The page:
The development of Penkridge
Penkridge
has been closely linked to its relationship to major routes. The town of Penkridge
Penkridge
lies on the medieval route between the county towns of Stafford
Stafford
and Worcester
Worcester
, which also passed through Wolverhampton. The Penkridge
Penkridge
section became part of the major stagecoach routes linking London and Birmingham
Birmingham
with Manchester and Liverpool and is now subsumed into the A449 road
A449 road
. Just to the south, at Gailey , this route crosses the historically still more important Watling Street , now the A5 road , which linked London to Chester
Chester
, Wales, and ultimately Ireland. The town was also bisected by the Staffordshire and Worcestershire Canal from 1770. Today Penkridge
Penkridge
is grazed on its eastern side by the M6 motorway
M6 motorway
, the main route between London and the north-west of England
England
and Glasgow.

ETYMOLOGY

The popular etymology of the town's name derives it from the River Penk , which flows through it. It was assumed that since the town could be said to stand on a ridge by the Penk, it must derive its name from the river. However, this is to reverse the true derivation. The name of the town, or something like it, is attested many centuries before that of the river. The name "Penk" is actually a back-formation from the name of the town.

The occupying Romans gave their fort in the area the Latin form Pennocrucium . Cameron argues that this, like similar Latinized Celtic names, was passed by the native British directly, orally in its Celtic form, to the later Anglo-Saxon occupiers—not through the medium of Latin. Thus the name Pennocrucium attests the origins of the name Penkridge, but is not its direct origin. In the indigenous Celtic , the name of the village was almost certainly penn-crug, meaning "the head (or end) of the ridge", or "chief hill or mound", and pronounced roughly penkrik. In very early times of Anglian settlement the inhabitants of the district were known as the Pencersæte . In 958, a charter uses the form Pencric for the settlement. This is obviously close to the modern "Penkridge", and both are closer in pronunciation to the Celtic root than to the Latinized form.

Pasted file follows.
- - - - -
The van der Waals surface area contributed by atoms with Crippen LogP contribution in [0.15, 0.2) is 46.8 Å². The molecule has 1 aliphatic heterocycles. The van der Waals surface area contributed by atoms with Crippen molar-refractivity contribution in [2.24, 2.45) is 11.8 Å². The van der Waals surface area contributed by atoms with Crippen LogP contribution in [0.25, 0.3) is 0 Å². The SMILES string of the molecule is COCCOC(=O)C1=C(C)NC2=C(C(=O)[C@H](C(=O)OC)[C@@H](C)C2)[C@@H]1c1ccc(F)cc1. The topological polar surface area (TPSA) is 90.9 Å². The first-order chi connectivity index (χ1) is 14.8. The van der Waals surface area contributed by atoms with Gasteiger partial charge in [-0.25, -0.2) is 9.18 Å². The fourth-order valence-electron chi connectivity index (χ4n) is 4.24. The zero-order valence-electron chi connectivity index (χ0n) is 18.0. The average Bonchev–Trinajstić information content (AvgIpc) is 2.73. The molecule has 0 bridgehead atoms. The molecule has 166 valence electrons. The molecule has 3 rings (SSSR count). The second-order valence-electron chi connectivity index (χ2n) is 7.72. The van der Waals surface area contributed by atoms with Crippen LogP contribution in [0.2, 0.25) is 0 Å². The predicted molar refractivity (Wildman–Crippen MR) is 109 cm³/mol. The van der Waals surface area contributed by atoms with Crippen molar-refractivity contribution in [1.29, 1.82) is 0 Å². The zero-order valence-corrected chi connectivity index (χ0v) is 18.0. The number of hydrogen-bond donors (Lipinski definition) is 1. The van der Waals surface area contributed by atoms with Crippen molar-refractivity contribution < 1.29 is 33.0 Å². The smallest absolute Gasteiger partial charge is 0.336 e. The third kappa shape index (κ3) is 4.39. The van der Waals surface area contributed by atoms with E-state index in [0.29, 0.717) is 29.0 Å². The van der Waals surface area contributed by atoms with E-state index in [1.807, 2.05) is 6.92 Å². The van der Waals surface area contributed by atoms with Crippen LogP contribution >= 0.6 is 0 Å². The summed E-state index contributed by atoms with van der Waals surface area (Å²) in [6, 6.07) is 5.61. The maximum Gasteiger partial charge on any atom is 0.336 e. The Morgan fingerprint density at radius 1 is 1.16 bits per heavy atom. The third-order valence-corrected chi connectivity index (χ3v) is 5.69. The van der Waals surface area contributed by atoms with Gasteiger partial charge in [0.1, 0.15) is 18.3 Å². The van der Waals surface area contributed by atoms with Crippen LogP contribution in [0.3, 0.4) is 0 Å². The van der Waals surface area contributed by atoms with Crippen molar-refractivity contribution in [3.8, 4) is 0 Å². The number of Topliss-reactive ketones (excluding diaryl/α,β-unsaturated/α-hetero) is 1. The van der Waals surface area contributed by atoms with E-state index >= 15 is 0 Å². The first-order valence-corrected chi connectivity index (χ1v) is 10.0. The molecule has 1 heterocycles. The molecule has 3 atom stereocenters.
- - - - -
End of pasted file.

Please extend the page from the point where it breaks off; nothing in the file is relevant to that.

The name might reflect the town's location at the terminus of the long ridge of land running along the east side of the river. However, this ridge is not actually very prominent and few visitors would perceive Penkridge
Penkridge
as a hill town. Modern toponymists have become convinced that the hill in question was more likely a tumulus—prominent in pre-Roman and Roman times, and perhaps much later. Brewer comments that "none is evident in the locality". However, Margaret Gelling , predisposed to find direct evidence for toponyms in the local landscape, has proposed a precise location for the mound, now destroyed by ploughing, that gave both the town and, ultimately, the river their names. This was a tumulus at Rowley Hill Farm, Ordnance Survey reference GR90251180, approximately 52°42′18″N 2°08′46″W / 52.705°N 2.146°W / 52.705; -2.146 , which was still prominent in the 18th century and still discernible in the early 20th. It would have directly overlooked the outlying Roman camp, across the Penk and just north of Pennocrucium on Watling Street , the remains of which are clearly visible in satellite photographs. Certainly, it makes more sense to look for the hill in question in the immediate vicinity of the ancient settlement than that of the modern town, which is well to the north of it. The Rowley Hill tumulus is well documented, and was clearly an extremely important landmark for several millennia.